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Messy weekend storm in Ontario, Quebec

Parts of Ontario and Quebec could get a decent shot of snow Sunday and into Monday
Parts of Ontario and Quebec could get a decent shot of snow Sunday and into Monday

December 9, 2010 — The Weather Network is tracking a storm that could bring snow to southern Ontario and Quebec.

Chris Scott, meteorologist

This will be a messy storm. It’s already a messy forecast.

A major winter storm will affect Ontario and Quebec – that is certain – and our forecast team at The Weather Network continues to analyze the possibilities. Here is the latest thinking as of late Thursday:

  • The primary energy for developing this storm system is just now coming onto the B.C. coast.
  • The storm will begin developing Friday, east of the northern U.S. Rocky Mountains, bringing some light snow to southern Alberta and Saskatchewan along the 49th and drawing in even colder arctic air across the Prairies.
  • Snow will push into Northern and Southern Ontario Saturday night. The latest computer model guidance has taken the storm track slightly farther north which means a couple of things. First, this would translate into heavier snow for the highway 17 corridor through the Sault, Sudbury and North Bay. Second, a track right through Southern Ontario would mean less snow, and more potential for mixed precipitation (a sloppier, slushy storm) near Lake Erie and Ontario including much of the QEW corridor from Niagara through Hamilton to Toronto.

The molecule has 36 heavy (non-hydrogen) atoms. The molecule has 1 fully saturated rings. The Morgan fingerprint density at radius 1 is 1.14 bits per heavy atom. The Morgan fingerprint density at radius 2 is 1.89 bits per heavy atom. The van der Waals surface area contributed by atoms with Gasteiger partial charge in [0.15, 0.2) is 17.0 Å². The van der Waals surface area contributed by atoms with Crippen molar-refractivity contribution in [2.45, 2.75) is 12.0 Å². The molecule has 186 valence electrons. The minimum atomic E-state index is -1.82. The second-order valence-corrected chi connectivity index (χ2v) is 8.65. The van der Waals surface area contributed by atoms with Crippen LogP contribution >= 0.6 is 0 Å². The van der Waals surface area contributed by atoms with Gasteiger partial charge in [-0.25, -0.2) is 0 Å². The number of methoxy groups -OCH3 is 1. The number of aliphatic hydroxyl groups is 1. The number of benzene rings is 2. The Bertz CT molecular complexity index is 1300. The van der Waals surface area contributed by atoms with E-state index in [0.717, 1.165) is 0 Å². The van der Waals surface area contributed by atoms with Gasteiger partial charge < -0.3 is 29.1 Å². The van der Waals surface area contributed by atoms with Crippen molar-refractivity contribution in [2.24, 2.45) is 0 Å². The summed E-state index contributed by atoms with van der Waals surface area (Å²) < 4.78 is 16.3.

• The heaviest precipitation will move into Ottawa and Montreal on Sunday. Given the current track, the forecast for Southern Quebec is a real mess with the potential for snow, ice pellets, freezing rain and rain. Ottawa will likely see mostly snow, but there is a chance for some freezing rain and even briefly rain if the system tracks far enough west.
  • Warm air surges ahead of the system into the Maritimes later Sunday into Monday with rain and wind.
  • How much snow could fall? Latest thinking is that the heaviest snow will likely be across the highway 17 corridor where 20+ cm (possibly aproaching 30 cm) is possible. Moving south toward the 401 corridor, amounts will likely be less – still a significant system, but not likely a big snow storm for a city like Toronto.
  • Sunday night into Monday could be quite wild behind the system as temperatures drop dramatically on the heels of a beastly north-northwest wind. We have some big concerns about the potential for very dangerous travel during this time in the snow belts of Southern Ontario as lake-effect squalls will rip in off Lake Huron and Georgian Bay. As well, any slushy mess that is on the ground between Toronto and Montreal will freeze up quickly Sunday night, making for some potentially icy conditions Monday morning.

Expect some refinements to the forecast through the next couple days. This is a very tough storm to nail down in terms of the amounts of the various types of precipitation, but there is no doubt that this will be a significant storm for many. Winter is off to a roaring start.

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